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Cancer Treatment Centers of America® (CTCA) is committed to providing new and innovative treatments for our cancer patients whenever possible. This includes enrolling qualified patients in carefully selected clinical trials for cancer. Clinical trials are a key testing ground for determining the effectiveness and safety of new treatments and drugs for cancer and other diseases. Our doctors may recommend that cancer patients enroll in cancer clinical trials if they meet specific criteria. Cancer trials may offer patients access to treatment options that would otherwise be unavailable to them. Talk to your doctor about whether a cancer trial is a good option for you and ask about the risks and various requirements involved. Use the tool below to find a CTCA® clinical trial for your cancer type.

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75 Clinical Trials

The TAPUR study is a clinical trial that aims to improve our understanding of how commercially available anti-cancer drugs perform on a broader range of cancers, by matching the drugs to tumors with specific genomic mutations that the drugs are designed to target.

The main purpose of this study is to evaluate the anti-tumor activity of NKTR-214 in combination with nivolumab by assessing the objective response rate in cisplatin ineligible, locally advanced or metastatic urothelial cancer patients with low PD-L1 expression. The efficacy will be assessed within the experimental Arm A, while Arm B will serve as a reference arm.

     

Accepting new patients

 

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clinicaltrials.gov

This phase III trial studies how well chemotherapy and radiation therapy work with or without atezolizumab in treating patients with localized muscle invasive bladder cancer. Radiation therapy uses high energy rays to kill tumor cells and shrink tumors. Drugs used in chemotherapy, such as gemcitabine, cisplatin, fluorouracil and mitomycin-C, work in different ways to stop the growth of cancer cells, either by killing the cells, by stopping them from dividing, or by stopping them from spreading. Giving chemotherapy with radiation therapy may kill more tumor cells. Immunotherapy with monoclonal antibodies, such as atezolizumab, may help the body's immune system attack the cancer, and may interfere with the ability of tumor cells to grow and spread. Giving atezolizumab with radiation therapy and chemotherapy may work better in treating patients with localized muscle invasive bladder cancer compared to radiation therapy and chemotherapy without atezolizumab.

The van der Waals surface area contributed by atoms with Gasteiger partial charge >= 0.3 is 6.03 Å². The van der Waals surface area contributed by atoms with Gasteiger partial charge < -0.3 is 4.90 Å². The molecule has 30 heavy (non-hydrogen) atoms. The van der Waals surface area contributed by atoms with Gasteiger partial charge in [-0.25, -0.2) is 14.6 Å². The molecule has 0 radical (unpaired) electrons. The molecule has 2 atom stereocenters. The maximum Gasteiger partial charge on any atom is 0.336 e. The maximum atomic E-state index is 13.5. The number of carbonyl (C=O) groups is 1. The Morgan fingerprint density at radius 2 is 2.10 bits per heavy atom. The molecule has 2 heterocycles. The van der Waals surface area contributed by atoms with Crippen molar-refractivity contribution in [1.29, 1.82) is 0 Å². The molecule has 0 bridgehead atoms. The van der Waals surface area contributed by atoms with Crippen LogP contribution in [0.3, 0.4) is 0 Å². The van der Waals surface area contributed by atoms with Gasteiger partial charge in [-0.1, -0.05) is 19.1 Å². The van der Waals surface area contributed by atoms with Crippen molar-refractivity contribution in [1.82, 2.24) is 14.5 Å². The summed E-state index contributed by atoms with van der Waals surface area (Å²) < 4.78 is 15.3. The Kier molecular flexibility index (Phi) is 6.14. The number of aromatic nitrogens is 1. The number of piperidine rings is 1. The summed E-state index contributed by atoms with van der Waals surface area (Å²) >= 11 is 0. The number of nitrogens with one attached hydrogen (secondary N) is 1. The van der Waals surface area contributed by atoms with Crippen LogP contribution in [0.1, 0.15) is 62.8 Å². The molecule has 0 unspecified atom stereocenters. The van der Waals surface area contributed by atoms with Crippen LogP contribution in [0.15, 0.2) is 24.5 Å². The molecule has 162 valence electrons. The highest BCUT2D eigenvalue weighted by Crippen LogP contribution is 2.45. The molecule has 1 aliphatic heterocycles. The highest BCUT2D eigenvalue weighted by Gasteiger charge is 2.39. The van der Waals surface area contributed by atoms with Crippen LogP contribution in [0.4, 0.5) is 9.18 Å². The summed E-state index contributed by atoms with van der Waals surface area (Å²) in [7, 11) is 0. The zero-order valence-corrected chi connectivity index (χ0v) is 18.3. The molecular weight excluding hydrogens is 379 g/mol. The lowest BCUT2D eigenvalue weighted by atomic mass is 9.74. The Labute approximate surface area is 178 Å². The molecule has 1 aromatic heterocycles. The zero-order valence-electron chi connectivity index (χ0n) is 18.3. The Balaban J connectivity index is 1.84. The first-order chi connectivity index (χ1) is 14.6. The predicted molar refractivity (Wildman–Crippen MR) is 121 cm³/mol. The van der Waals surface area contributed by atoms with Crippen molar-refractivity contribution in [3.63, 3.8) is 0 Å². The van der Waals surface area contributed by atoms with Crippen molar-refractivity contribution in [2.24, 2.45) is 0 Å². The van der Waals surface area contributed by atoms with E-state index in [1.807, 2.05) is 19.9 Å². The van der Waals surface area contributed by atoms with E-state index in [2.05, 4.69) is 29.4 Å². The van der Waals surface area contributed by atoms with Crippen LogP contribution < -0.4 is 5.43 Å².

Accepting new patients

 

Learn more at

clinicaltrials.gov

This randomized phase III trial studies how well pembrolizumab works in treating patients with triple-negative breast cancer. Immunotherapy with monoclonal antibodies, such as pembrolizumab, may help the body's immune system attack the cancer, and may interfere with the ability of tumor cells to grow and spread.

     

Accepting new patients

 

Learn more at

clinicaltrials.gov

This randomized phase II trial studies how well trastuzumab and pertuzumab work compared to cetuximab and irinotecan hydrochloride in treating patients with HER2/neu amplified colorectal cancer that has spread from where it started to other places in the body and cannot be removed by surgery. Monoclonal antibodies, such as trastuzumab and pertuzumab, may interfere with the ability of tumor cells to grow and spread. Drugs used in chemotherapy, such as cetuximab and irinotecan hydrochloride, work in different ways to stop the growth of tumor cells, either by killing the cells, by stopping them from dividing, or by stopping them from spreading. Giving trastuzumab and pertuzumab may work better compared to cetuximab and irinotecan hydrochloride in treating patients with colorectal cancer.